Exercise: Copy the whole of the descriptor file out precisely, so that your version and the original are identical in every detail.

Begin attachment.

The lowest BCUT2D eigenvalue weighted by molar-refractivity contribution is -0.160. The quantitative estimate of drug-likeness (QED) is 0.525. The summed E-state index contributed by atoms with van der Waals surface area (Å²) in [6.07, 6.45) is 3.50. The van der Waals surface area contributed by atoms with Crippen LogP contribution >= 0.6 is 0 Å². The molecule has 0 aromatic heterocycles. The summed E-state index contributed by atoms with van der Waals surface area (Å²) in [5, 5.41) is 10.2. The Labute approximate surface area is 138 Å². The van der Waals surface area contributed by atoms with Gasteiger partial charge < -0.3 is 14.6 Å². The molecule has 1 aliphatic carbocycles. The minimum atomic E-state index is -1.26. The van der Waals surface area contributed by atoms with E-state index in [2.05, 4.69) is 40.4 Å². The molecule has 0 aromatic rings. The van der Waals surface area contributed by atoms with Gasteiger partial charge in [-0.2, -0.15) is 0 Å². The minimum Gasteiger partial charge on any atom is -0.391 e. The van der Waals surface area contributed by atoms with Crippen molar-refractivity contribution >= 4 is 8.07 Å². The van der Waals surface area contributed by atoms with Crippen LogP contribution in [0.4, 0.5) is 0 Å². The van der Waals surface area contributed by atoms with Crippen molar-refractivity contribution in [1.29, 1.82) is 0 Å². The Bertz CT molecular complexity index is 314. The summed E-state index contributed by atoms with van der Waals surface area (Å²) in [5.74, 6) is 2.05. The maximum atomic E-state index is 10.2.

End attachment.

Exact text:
The lowest BCUT2D eigenvalue weighted by molar-refractivity contribution is -0.160. The quantitative estimate of drug-likeness (QED) is 0.525. The summed E-state index contributed by atoms with van der Waals surface area (Å²) in [6.07, 6.45) is 3.50. The van der Waals surface area contributed by atoms with Crippen LogP contribution >= 0.6 is 0 Å². The molecule has 0 aromatic heterocycles. The summed E-state index contributed by atoms with van der Waals surface area (Å²) in [5, 5.41) is 10.2. The Labute approximate surface area is 138 Å². The van der Waals surface area contributed by atoms with Gasteiger partial charge < -0.3 is 14.6 Å². The molecule has 1 aliphatic carbocycles. The minimum atomic E-state index is -1.26. The van der Waals surface area contributed by atoms with E-state index in [2.05, 4.69) is 40.4 Å². The molecule has 0 aromatic rings. The van der Waals surface area contributed by atoms with Gasteiger partial charge in [-0.2, -0.15) is 0 Å². The minimum Gasteiger partial charge on any atom is -0.391 e. The van der Waals surface area contributed by atoms with Crippen molar-refractivity contribution >= 4 is 8.07 Å². The van der Waals surface area contributed by atoms with Crippen LogP contribution in [0.4, 0.5) is 0 Å². The van der Waals surface area contributed by atoms with Crippen molar-refractivity contribution in [1.29, 1.82) is 0 Å². The Bertz CT molecular complexity index is 314. The summed E-state index contributed by atoms with van der Waals surface area (Å²) in [5.74, 6) is 2.05. The maximum atomic E-state index is 10.2.